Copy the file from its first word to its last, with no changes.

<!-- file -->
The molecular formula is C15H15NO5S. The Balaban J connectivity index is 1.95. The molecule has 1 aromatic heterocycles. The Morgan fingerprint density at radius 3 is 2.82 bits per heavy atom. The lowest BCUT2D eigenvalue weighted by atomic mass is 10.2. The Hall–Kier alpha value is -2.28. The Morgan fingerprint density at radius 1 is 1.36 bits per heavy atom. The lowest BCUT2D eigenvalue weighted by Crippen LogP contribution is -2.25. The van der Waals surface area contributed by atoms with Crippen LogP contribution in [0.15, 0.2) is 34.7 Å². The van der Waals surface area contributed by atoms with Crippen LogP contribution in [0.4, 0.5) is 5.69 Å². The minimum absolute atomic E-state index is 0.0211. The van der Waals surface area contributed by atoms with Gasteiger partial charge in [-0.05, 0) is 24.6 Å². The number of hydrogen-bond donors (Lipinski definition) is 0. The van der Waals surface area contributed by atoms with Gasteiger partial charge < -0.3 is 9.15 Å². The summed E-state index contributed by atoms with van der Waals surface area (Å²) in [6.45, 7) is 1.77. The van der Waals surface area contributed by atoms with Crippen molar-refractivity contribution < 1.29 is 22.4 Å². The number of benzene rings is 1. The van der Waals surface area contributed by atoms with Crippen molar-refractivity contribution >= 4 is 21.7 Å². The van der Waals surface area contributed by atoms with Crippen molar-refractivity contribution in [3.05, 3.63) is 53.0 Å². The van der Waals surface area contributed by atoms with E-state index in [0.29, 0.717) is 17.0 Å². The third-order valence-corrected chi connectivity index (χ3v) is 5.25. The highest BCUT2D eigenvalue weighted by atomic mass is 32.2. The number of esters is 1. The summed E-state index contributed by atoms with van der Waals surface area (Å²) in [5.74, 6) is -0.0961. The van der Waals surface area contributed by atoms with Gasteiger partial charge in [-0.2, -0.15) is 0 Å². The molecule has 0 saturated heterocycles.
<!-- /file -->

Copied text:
The molecular formula is C15H15NO5S. The Balaban J connectivity index is 1.95. The molecule has 1 aromatic heterocycles. The Morgan fingerprint density at radius 3 is 2.82 bits per heavy atom. The lowest BCUT2D eigenvalue weighted by atomic mass is 10.2. The Hall–Kier alpha value is -2.28. The Morgan fingerprint density at radius 1 is 1.36 bits per heavy atom. The lowest BCUT2D eigenvalue weighted by Crippen LogP contribution is -2.25. The van der Waals surface area contributed by atoms with Crippen LogP contribution in [0.15, 0.2) is 34.7 Å². The van der Waals surface area contributed by atoms with Crippen LogP contribution in [0.4, 0.5) is 5.69 Å². The minimum absolute atomic E-state index is 0.0211. The van der Waals surface area contributed by atoms with Gasteiger partial charge in [-0.05, 0) is 24.6 Å². The number of hydrogen-bond donors (Lipinski definition) is 0. The van der Waals surface area contributed by atoms with Gasteiger partial charge < -0.3 is 9.15 Å². The summed E-state index contributed by atoms with van der Waals surface area (Å²) in [6.45, 7) is 1.77. The van der Waals surface area contributed by atoms with Crippen molar-refractivity contribution < 1.29 is 22.4 Å². The number of benzene rings is 1. The van der Waals surface area contributed by atoms with Crippen molar-refractivity contribution >= 4 is 21.7 Å². The van der Waals surface area contributed by atoms with Crippen molar-refractivity contribution in [3.05, 3.63) is 53.0 Å². The van der Waals surface area contributed by atoms with E-state index in [0.29, 0.717) is 17.0 Å². The third-order valence-corrected chi connectivity index (χ3v) is 5.25. The highest BCUT2D eigenvalue weighted by atomic mass is 32.2. The number of esters is 1. The summed E-state index contributed by atoms with van der Waals surface area (Å²) in [5.74, 6) is -0.0961. The van der Waals surface area contributed by atoms with Gasteiger partial charge in [-0.2, -0.15) is 0 Å². The molecule has 0 saturated heterocycles.